Sunday, October 17, 2010

The iconic Brisbane Story Bridge.

The Brisbane Story Bridge, spanning the Brisbane River is one of the best known landmarks of Brisbane, the capital of Queensland Australia. When we drove over this bridge for the first time in 1958, on our way from Victoria to far North Queensland, we didn’t even know the name of it – it was just another bridge we had to cross. It had never occurred to me then that I would ever climb this bridge.
We flew to Brisbane in September to attend the wedding of one of our granddaughters. Our daughter, Sonja, in Brisbane rang me prior to our trip south, to ask me if I would be interested in climbing the “Brisbane Story Bridge” with her as a father’s day gift. I had no hesitation in saying, "Yes," but I asked her, "Are you sure that I will be up to it?" You know that I have just turned 80 years of age? "You are up to it," was her prompt reply; she had done the climb before and knew what was involved. Picture: Werner and Sonja Click on pictures to enlarge. The reason we got the "bristles" up was not because of fear of the height, but because of the wind at the top of the bridge.
We selected the twilight tour, which we considered to be the best of both worlds – going up in daylight and getting back down after two and a half hours at Night. The climb took place on the 15th of September 2010. We were lucky with the weather; it was a typical beautiful Queensland day with a blue sky and sunshine, and the only worry for me was the cold wind since I’m an inhabitant of Cairns in tropical North Queensland. However this little discomfort was greatly compensated by the beautiful
sight that was unfolding in front of my eyes, and a panorama of 360 degrees at the top. This was a remarkable “adventure” and a wonderful experience that I’ll never forget. I can highly recommend it to anyone visiting Brisbane, who feels fit enough, to do a Story Bridge climb. The climb involves going up the southern arm to a viewing platform at the top, then down the cantilever arm, then down to the centre of the bridge, then across it, and up again and down again, and finally stepping off the last step, which was number 1132. Following are some interesting facts about the bridge. Click on picture to enlarge.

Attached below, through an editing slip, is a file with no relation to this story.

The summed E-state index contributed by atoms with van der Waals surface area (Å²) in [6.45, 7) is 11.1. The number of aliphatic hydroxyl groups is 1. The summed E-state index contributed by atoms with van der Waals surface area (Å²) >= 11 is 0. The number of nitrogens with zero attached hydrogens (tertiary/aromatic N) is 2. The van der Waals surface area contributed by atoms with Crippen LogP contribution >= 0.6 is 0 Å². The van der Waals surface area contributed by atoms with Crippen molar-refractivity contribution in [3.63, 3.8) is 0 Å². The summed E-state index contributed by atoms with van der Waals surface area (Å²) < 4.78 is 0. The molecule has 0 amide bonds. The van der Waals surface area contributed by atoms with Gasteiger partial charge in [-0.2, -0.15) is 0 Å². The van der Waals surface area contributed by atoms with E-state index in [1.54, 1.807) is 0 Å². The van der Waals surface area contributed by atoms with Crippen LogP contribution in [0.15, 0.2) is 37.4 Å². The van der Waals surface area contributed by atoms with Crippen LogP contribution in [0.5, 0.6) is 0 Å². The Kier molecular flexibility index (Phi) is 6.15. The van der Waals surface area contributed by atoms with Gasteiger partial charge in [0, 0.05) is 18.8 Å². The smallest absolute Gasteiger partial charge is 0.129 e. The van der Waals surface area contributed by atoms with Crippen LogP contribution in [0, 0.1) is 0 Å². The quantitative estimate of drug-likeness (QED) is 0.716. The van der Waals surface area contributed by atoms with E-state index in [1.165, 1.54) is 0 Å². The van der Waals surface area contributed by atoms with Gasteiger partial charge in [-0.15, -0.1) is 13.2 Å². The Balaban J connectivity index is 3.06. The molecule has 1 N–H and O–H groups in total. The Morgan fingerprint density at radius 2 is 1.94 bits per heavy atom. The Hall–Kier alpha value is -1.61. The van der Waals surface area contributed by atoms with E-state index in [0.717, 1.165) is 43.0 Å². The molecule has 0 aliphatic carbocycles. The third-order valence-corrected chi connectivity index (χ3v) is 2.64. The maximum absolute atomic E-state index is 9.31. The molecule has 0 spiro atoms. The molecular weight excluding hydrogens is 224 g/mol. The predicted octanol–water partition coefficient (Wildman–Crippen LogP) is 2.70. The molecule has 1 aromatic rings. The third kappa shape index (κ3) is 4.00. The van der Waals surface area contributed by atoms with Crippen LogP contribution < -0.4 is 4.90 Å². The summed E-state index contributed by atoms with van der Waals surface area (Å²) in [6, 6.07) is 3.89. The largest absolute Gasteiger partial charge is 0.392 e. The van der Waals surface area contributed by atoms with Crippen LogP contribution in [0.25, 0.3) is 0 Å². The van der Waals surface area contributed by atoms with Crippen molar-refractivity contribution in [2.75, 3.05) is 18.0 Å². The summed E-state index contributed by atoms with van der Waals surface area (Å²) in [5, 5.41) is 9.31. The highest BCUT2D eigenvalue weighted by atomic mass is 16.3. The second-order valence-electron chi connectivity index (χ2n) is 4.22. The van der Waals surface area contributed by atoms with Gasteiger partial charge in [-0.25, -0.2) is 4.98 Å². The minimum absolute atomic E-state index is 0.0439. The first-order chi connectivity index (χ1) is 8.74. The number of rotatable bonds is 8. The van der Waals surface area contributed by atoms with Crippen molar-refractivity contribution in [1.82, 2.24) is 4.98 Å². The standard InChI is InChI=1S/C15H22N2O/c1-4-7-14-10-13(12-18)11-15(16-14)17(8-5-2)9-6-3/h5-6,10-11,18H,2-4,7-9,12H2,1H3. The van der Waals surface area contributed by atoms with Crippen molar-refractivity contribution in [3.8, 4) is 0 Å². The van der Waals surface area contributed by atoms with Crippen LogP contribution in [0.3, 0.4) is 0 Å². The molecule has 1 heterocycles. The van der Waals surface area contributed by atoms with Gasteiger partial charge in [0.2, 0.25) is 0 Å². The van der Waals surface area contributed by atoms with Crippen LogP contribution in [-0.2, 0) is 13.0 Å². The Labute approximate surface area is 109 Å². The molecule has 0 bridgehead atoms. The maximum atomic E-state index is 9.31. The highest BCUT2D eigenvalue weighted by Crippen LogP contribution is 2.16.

The Sydney Harbour Bridge and the Brisbane Story Bridge, two of our older landmark bridges, which would have to be considered as absolutely outstanding engineering feats for Australia at that time. (The Sydney Harbour Bridge was opened in March 1932.) The construction of both bridges started from opposite sides and the two halves came together in the middle over the water. - Werner* * * * * * *
The Brisbane Story Bridge.The Story Bridge, opened in July 1940, was named after John Douglas Story - a public servant, and currently has 6 lanes of traffic, plus a footpath and bikeway either side. These days the bridge links Fortitude Valley with Kangaroo Point. At a distance of 777 metres long, it is a steel cantilever bridge. Apart from its historical significance, there’s the great pub that takes its name, which is almost under its span.

The 80 metre high climb above the Brisbane River takes two and a half hours and includes commentary from your climb leader on the history of the bridge, Brisbane and local landmarks. The breath-taking views stretch from the Glass House Mountains in the north, out to Brisbane's Moreton Bay and Islands and across the Scenic Rim down to the Gold Coast region.